Medieval Bodies Found Underneath St. John’s College in Cambridge

Cambridge skeletonsBetween 2010 and 2012, archaeologists dug beneath the Old Divinity School at the University of Cambridge’s St. John’s College while the building was being refurbished. What they found were bones, bones, bones.

Eric Koch attended the College from 1937–1940.

While the existence and location of the cemetery have been known to historians since at least the mid-twentieth century, the sheer scale and extent of the burial ground was unclear until now.

The bodies, which mostly date from a period spanning the 13th to 15th centuries, are burials from the medieval Hospital of St. John the Evangelist, which stood opposite the graveyard until 1511, and from which St. John’s College takes its name.

The idea of a medieval hospital is funny, because what did doctors really have to do when there was no such thing as science? We’re talking about a “hospital” that closed 176 years before Newton published the theory of gravity. A better name for that hospital would have been “future corpse intake warehouse.”

Source: Slate Magazine, April 4


5 responses to “Medieval Bodies Found Underneath St. John’s College in Cambridge

  1. a cheery thought on a cloudy morning . . .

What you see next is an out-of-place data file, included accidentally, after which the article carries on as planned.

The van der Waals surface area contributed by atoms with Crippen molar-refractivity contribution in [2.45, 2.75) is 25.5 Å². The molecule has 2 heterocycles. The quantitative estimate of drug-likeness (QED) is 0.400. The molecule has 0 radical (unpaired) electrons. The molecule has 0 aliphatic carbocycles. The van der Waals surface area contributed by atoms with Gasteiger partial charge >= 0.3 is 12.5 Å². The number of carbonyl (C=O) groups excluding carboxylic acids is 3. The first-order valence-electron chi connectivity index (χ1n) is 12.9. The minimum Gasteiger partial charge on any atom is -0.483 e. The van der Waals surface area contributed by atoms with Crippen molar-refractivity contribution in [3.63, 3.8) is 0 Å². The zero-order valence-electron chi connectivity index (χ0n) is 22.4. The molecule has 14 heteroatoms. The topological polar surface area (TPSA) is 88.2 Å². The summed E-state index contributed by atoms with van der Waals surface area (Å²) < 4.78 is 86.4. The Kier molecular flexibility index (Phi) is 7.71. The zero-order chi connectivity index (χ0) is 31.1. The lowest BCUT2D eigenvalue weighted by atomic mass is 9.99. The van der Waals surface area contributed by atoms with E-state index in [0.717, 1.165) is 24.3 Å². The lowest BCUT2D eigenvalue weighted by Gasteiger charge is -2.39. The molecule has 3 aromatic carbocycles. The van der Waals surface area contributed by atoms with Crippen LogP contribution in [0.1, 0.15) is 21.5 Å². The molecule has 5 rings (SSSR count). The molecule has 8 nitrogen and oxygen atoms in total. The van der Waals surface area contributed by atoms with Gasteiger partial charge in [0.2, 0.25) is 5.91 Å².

2. If you were poor and friendless in the Middle Ages, you were likely to spend your dying hours in a ditch by the side of the road or in some fetid urban gutter — unless of course you were lucky enough to be taken into a ‘hospital’. The word ‘hospital’ is related to the words ‘hostel’, ‘hospice’ and ‘hospitality’. A hospital was meant to a place where very sick people could find a bed, decent food and perhaps a little kindness. To suppose that those who worked in medieval hospitals expected to cure people is anachronistic. They didn’t. That was God’s (or nature’s) work. Nevertheless, the benefactors who set up St John’s Hospital, Cambridge, and those who spent their lives attending to the dying there deserve our praise.

  3. A very timely post as an Ottawa court begins its inquiry into where the bodies are buried. How appropriate also to speak of a “future corpse intake warehouse” with the doings of the Red Chamber front and centre.

  4. Fred Langan

    I think Slate is wrong. Doctors could do some good. They could mend bones and some of their medicines would have worked. Aspirin is derived from a plant, I can’t remember which one and I leave the googling to our august community.

  5. Elisabeth Ecker

    Did we not just now find the recipe for an antibiotic in an ancient medical book? Considering the death rate from modern prescribed medication, i wonder whether we would not be wise to look to some old medical books for some very good medical advice.